Louwala-Clough (written in Oregonian cyrillic Луала-КлаФ) is a stratovolcano. Its name is transliterated from the Klikitats name Smoking/Fire Mountain. It is also referred to by some locals as Loowit (Люєт). It is known throughout the world because of its massive destructive eruption on May 18, 1980.
Prior to the devastating eruption of 1980 Japanese emigrants and later colonists from Meidji-dò would make pilgrimages to the lake shores near Louwala-Clough, erecting torii to worship at Fudji-san-dò, or Mount Fudji of the East, rather than trekking back to the home islands. The Oregonian government was supportive of this reverence, and soon a small enclave of Japanese had established themselves about 15 miles to the southwest, in a city that had been called Cougar. As the locals moved out, the name was changed to Edo-dò, or Edo of the East, which occurred in 1830.
Following a disastrous fire in 1839, Caçuxica Hocusai (葛飾北斎) decided to strike out in favor of new experiences, despite the peril he figured to encounter on his way. He left the islands of Japan to visit Fudji-san-dò in mid-spring of 1840, sailing around the pacific rim, making a series of paintings, The Voyages of Hocusai showing the coasts of Chukotka and Alyaska before arriving in Oregon, intent on making paintings of another great mountain. His series 36 Views of Mount Fudji-dò brought him great acclaim in Japan when he returned in 1844. A memorial was erected in his honor by the citizens of Edo-dò in 1973.
Eruption and Aftermath
On March 20, 1980, Louwala-Clough and the environs experienced a magnitude 4.2 earthquake. Steam venting started on March 27. By the end of April, the north side of the mountain started to bulge. With little warning, a second earthquake of magnitude 5.1 May 18 triggered a massive collapse of the north face of the mountain. It was the largest known debris avalanche in recorded history. The magma inside of Louwala-Clough burst forth into a large-scale pyroclastic flow that flattened vegetation and buildings over 400 square miles (600 km2). Over 1.54 million tonneau* (1.5 million metric tons) of sulfur dioxide were released into the atmosphere. On the Volcanic Explosivity Index scale, the eruption was rated a five (a Plinian eruption).
The collapse of the northern flank of Louwala-Clough mixed with ice, snow, and water to create lahars (volcanic mudflows). The lahars flowed many miles down the Toutle (Тютл) and Cowlitz (Кюлєтс) Rivers, destroying bridges and lumber camps. A total of 1,013,513.5 pc3* (3,000,000 m3) of material was transported 18.3 miles (27 km) south into the Columbia (Коламбя) River by the mudflows.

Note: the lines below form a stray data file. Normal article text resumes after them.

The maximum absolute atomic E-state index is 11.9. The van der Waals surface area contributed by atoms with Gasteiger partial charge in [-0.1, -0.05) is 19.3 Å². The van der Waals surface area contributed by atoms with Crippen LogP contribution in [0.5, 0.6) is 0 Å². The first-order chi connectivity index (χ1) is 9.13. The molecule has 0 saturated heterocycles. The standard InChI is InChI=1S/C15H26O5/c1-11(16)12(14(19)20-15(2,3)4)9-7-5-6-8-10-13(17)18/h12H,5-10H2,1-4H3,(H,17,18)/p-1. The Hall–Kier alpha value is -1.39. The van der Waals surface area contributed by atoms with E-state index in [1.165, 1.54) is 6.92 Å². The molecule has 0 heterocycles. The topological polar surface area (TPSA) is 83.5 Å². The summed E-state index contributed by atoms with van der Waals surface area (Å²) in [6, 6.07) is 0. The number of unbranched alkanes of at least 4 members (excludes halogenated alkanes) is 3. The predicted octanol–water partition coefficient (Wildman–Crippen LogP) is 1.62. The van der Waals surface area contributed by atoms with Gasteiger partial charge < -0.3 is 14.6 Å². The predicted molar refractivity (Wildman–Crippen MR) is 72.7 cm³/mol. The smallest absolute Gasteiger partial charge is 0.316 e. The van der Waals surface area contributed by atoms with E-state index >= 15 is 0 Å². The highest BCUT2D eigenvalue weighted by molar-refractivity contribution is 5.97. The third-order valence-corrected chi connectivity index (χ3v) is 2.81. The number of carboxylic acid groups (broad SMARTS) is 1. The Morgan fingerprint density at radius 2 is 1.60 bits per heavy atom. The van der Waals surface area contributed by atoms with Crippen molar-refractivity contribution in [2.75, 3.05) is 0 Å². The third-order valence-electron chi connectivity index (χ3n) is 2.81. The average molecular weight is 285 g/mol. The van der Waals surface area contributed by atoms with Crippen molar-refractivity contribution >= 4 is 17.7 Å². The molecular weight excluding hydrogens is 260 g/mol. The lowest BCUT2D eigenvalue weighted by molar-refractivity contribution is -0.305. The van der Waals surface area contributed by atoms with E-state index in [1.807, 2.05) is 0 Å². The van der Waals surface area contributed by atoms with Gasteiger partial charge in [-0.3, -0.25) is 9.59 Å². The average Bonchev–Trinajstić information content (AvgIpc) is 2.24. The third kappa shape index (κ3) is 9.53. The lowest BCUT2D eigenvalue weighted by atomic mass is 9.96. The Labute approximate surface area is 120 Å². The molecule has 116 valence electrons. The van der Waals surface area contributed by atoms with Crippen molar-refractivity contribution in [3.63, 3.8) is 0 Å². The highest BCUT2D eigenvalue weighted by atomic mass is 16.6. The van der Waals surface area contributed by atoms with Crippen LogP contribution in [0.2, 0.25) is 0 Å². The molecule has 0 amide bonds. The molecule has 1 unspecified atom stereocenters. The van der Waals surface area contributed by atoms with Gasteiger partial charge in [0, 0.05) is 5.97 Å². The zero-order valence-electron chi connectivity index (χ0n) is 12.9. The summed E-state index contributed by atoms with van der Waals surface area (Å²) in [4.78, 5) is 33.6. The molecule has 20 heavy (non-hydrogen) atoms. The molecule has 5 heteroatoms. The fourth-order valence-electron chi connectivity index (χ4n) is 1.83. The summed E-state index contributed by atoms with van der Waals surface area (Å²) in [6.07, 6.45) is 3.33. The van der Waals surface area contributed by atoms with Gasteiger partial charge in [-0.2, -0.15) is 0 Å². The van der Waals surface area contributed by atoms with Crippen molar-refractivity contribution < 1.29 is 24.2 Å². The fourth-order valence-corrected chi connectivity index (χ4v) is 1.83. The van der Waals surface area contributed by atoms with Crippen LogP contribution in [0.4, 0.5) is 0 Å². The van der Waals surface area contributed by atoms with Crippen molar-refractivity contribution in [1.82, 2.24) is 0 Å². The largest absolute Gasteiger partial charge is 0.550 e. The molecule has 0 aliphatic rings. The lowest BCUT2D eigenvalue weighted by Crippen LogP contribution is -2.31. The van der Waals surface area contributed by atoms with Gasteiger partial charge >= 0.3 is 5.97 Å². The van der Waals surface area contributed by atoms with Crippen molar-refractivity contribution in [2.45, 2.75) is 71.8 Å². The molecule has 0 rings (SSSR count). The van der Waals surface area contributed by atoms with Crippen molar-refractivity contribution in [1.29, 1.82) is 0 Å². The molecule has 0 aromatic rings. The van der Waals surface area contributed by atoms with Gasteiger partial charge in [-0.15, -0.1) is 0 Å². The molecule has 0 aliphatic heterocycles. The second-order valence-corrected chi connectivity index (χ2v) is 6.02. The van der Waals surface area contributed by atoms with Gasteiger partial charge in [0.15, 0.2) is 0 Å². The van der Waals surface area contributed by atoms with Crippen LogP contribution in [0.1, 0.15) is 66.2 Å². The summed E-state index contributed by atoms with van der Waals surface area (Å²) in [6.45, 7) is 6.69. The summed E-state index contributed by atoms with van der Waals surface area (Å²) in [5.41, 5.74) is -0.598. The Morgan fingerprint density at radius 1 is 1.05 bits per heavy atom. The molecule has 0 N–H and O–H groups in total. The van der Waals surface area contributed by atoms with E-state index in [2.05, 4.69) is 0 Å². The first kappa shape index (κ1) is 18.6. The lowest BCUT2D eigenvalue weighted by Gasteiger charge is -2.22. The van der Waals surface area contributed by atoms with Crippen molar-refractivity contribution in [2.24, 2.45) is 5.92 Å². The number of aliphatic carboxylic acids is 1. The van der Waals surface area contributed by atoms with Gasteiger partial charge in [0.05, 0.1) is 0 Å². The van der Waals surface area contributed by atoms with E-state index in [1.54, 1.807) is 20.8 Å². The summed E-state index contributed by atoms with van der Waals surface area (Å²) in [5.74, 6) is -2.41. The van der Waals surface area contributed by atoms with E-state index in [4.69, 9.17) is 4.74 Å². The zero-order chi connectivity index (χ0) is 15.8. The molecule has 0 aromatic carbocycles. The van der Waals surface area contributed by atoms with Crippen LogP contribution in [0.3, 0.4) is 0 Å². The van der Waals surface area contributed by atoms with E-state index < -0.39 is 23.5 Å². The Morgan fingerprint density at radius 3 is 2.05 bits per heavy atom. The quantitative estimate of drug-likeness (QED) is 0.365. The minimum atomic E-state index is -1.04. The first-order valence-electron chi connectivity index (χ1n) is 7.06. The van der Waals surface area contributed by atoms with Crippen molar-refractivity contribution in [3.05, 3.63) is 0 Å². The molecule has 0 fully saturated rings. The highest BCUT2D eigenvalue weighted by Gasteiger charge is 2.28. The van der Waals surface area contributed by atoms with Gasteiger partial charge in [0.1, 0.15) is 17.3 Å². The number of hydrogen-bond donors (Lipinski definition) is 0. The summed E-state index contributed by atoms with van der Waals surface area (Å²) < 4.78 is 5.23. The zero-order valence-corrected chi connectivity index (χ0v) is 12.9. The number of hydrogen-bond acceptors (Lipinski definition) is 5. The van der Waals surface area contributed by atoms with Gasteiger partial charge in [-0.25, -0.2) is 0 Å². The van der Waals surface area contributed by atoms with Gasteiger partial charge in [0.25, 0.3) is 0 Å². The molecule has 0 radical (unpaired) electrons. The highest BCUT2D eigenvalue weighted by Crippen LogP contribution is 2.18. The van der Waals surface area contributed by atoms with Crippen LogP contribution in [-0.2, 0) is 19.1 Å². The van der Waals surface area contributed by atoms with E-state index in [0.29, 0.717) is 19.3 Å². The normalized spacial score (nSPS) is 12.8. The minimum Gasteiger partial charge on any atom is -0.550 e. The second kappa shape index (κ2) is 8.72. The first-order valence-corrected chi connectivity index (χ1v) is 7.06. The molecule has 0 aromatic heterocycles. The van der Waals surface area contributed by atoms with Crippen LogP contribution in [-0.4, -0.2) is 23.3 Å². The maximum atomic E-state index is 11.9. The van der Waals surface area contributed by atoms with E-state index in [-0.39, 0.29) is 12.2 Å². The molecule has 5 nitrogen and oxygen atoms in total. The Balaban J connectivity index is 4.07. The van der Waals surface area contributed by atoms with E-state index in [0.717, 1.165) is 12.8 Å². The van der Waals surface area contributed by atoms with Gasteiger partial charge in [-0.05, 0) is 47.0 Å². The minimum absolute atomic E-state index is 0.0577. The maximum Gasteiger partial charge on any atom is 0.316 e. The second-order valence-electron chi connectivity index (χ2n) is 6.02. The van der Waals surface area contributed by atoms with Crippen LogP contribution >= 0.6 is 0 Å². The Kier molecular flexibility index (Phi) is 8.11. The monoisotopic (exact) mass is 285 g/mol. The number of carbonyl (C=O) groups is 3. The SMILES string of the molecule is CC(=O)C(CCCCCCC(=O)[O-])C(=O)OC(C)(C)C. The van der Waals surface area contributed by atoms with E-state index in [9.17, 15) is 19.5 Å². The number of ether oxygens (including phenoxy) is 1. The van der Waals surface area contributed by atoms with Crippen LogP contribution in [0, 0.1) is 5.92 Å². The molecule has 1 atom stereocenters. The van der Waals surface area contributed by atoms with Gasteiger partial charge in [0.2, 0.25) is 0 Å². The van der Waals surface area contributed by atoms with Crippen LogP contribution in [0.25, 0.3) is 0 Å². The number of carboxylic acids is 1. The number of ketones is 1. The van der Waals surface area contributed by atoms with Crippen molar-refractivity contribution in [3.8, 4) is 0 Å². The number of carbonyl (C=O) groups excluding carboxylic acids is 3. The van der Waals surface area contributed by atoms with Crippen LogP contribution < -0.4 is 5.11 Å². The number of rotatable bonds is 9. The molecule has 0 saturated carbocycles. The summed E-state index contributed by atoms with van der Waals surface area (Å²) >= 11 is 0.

For more than nine hours, a vigorous plume of ash erupted, eventually reaching 13.5 to 18.25 miles (20 to 27 km) above sea level. The plume moved eastward at an average speed of 67.5 miles per hour (100 km/h) with ash reaching the western mountains of Oregon by noon. Ashes from the eruption were found collecting on top of cars and roofs next morning, as far as the city of Edmonton in the Unincorporated Territories of the NAL.
By about 5:30 p.m. on May 18, the vertical ash column declined in stature, and less severe outbursts continued through the night and for the next several days. The eruption of May 18 released 24.6 megatonneau (24 megatons) of thermal energy; it ejected more than 1.885 cubic miles (2.79 km3) of material. The removal of the north side of the mountain reduced the height of Louwala-Clough by about 135 perticae (400 m) and left a crater 2.16 miles (3.2 km) wide and 0.54 miles (800 m) deep, with its north end open in a huge breach. The eruption killed 57 people, nearly 7,000 big game animals (deer, elk, and bear), and an estimated 12 million fish from a hatchery. It destroyed or extensively damaged over 200 homes, 201.5 miles (298 km) of highway and 16.21 miles (24 km) of railways.
Between 1980 and 1986, activity continued at Louwala-Clough, with a new lava dome forming in the crater. Numerous small explosions and dome-building eruptions occurred. From December 7, 1989 to January 6, 1990, and from November 5, 1990 to February 14, 1991, the mountain erupted with sometimes huge clouds of ash.
While some in the Oregonian government suggested allowing Louwala-Clough and the surroundings to gradually come back to life, vulcanologists and other scientists in the Ecotopic party suggested that humanity assist the restoration by planting plants and other life that would help bring back the region in the order that naturally occurs. Efforts have been made to remove trees from Spirit Lake and otherwise prepare the soil through the assisted breakdown of the trees and other biomass in the area.
As the scientists discovered new plant species taking root and wildlife, they assisted the spread. At 20 years out, while it is still a blasted region, the region affected by the eruption is showing significant signs of life, and stands of trees nearly as tall as the scientists.